He's a good writer for those reasons, but also because his voice, once you get the feel for it, is so distinctive. It's hard not to parody his prose once you lock onto it. He's forever catching himself in a small act of intellectual dishonesty, like saying 'You might think...' then asking 'but who are you anyway?' It's tricksy and self-consciously postmodern writing that can be a bit embarrassing on television (which is so unself-consciously postmodern that it seems a bit redundant, a bit superfluous when someone writes for it in a self-consciously pomo way) but really compelling on the page, mainly because of Collings' honesty. Like all good writers, he can easily be parodied, and on TV he sometimes seemed to be doing a good job of it himself.
Paul Morley! Bang!
Is Collings a critic who nurtures a cult of the personality? Of course he is. I wouldn't be writing about him if he didn't. In the grey, authoritarian world of art criticism where people can be so stern, impersonal and severe, that's no bad thing. Trying to be impersonal and consistent about something as shaky and subjective as art makes no sense. The best alternative to that is developing a personality cult. Collings is one of the few critics to have pulled it off.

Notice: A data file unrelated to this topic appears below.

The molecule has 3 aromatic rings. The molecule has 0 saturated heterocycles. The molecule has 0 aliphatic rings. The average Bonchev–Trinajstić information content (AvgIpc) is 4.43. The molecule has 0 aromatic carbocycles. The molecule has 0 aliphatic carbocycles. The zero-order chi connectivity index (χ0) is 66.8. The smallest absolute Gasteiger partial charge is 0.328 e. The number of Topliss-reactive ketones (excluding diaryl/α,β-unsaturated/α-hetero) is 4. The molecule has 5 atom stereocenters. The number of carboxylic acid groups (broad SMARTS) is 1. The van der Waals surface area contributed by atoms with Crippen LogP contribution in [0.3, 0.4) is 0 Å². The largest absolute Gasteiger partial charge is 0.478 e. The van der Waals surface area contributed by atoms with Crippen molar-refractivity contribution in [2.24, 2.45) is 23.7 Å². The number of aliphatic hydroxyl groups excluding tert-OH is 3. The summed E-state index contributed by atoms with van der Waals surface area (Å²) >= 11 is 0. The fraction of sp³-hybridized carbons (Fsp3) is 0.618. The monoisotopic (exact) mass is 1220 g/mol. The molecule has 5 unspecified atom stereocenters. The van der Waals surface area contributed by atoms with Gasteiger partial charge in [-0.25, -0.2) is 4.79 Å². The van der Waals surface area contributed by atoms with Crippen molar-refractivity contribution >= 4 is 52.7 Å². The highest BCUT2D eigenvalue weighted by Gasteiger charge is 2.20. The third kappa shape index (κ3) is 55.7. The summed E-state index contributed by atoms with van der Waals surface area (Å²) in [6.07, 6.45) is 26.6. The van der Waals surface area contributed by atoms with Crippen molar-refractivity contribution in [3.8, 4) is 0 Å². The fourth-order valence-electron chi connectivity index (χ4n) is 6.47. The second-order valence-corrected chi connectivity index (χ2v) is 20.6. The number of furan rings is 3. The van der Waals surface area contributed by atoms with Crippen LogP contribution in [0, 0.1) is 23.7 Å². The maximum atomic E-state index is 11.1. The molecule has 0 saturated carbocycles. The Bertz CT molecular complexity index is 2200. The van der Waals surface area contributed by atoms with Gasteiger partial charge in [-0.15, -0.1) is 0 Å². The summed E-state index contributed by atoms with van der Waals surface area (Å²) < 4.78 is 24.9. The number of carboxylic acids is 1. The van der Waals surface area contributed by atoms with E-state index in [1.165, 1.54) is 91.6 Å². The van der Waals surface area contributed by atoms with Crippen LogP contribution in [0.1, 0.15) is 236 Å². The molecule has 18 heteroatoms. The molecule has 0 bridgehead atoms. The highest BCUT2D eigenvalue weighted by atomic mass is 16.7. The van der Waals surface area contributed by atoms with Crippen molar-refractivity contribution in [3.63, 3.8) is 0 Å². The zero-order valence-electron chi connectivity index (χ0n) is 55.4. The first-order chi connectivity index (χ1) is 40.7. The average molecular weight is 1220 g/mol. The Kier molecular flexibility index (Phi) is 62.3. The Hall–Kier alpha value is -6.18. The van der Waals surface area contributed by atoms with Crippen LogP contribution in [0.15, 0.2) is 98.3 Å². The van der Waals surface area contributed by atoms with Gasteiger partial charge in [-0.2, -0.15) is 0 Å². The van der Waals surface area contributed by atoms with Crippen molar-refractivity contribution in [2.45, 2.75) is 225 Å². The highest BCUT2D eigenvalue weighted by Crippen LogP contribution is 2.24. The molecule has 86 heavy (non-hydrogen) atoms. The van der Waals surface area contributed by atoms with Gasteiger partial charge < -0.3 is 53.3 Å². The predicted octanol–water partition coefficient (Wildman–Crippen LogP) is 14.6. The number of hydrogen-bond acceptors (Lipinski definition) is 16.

John Peel aside (he's a distinctive voice, but he's a DJ, not a critic -- he doesn't walk in that dangerous zone where you can be both loveable and wrong), I can't think of a rock critic in Britain who's done that since Paul Morley, who totally dominated the NME from about 1978 to 1983, when he left to form ZTT Records with Trevor Horn.
Morley had a bluff Mancunian honesty, but also a curiosity about form, and a passion for pop music which was both arty and commercial (he didn't see any contradiction there). I remember a piece in which, having dismissed the early records of New Order, he suddenly decided 'Everything's Gone Green' was brilliant, and chided himself for lack of concentration.